A cytotoxic photosensitizer encapsulated within a redox-sensitive biocompatible nanogel (IrNG) exhibited good biocompatibility and stability in the dark. It showed cancer-selective cytotoxicity upon photoirradiation through the dual-modulated hyperoxidation of disulfide bonds by intracellular glutathione (GSH) and photogenerated reactive oxygen species (ROS).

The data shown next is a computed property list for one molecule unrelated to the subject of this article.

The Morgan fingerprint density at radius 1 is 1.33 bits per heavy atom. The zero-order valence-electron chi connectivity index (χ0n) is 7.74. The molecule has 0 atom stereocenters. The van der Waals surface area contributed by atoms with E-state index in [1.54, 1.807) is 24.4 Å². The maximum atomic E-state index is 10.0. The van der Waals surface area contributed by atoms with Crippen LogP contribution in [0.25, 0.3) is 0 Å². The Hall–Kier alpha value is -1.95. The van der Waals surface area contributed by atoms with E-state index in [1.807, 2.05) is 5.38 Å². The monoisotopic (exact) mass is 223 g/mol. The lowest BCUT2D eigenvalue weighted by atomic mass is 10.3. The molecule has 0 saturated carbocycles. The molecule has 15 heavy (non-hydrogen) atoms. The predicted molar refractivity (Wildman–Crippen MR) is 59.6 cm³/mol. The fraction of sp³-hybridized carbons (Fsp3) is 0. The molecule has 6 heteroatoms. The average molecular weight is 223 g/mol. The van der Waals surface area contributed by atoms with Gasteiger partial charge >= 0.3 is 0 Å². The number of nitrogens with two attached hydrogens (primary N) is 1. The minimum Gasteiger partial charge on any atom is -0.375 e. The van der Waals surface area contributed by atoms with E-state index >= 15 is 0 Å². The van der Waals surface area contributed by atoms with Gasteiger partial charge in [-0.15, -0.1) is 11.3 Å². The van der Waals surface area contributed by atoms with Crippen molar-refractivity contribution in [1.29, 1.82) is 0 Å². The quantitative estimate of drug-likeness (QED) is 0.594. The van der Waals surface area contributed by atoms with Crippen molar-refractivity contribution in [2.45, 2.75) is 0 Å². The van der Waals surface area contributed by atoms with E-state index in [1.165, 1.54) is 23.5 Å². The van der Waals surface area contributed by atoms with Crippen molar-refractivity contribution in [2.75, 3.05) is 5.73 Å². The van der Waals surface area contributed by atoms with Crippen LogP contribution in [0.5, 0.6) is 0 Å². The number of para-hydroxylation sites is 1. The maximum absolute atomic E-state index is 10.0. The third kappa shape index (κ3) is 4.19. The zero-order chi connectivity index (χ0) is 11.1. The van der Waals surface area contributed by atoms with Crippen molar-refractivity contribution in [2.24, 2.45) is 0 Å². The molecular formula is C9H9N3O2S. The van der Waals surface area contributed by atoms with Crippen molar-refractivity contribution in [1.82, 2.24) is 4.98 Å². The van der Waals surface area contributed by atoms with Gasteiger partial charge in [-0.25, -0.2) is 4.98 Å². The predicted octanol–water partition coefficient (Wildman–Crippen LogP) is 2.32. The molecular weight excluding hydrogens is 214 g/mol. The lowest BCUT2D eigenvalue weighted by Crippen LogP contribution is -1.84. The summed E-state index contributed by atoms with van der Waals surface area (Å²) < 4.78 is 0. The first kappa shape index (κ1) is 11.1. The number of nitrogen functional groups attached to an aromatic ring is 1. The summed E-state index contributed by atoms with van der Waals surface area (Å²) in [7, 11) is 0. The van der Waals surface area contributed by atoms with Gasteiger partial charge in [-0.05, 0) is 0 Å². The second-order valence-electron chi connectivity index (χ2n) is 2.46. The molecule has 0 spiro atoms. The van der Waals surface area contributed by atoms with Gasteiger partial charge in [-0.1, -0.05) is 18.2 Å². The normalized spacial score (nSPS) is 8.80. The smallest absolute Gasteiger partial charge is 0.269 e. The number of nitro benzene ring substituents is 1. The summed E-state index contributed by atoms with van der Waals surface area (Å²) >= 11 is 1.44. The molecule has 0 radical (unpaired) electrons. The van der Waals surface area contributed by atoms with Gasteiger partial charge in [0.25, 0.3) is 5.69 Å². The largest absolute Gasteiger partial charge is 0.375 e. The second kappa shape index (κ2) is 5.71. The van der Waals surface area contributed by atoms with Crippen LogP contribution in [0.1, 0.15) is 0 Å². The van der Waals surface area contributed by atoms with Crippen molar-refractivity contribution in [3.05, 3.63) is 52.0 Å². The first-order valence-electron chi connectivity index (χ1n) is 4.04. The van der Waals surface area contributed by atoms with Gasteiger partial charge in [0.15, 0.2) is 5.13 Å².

Reversible thiol-disulfide exchange chemistry is of particular interest in drug delivery systems. However, high levels of glutathione (GSH) in cancer cells are hard to distinguish from GSH in normal cells, resulting in unmanageable cytotoxic drug release. This study investigates the spatiotemporally-controlled irreversible degradation of Ir-based photosensitizer (TIr3)-encapsulating nanogels (IrNG) through the hyperoxidation of resulting intracellular thiols using reactive oxygen species (ROS). A highly cytotoxic TIr3 was stably encapsulated within IrNG through hydrophobic interactions and reversible crosslinking between its disulfide bonds and thiols in the absence of light, resulting in high biocompatibility under normal cellular conditions. However, upon photoirradiation, TIr3 generated high levels of ROS, irreversibly oxidizing the thiols to induce electrostatic repulsion between the polymer molecules, resulting in the TIr3 release and induction of cancer cell apoptosis.Zum Volltext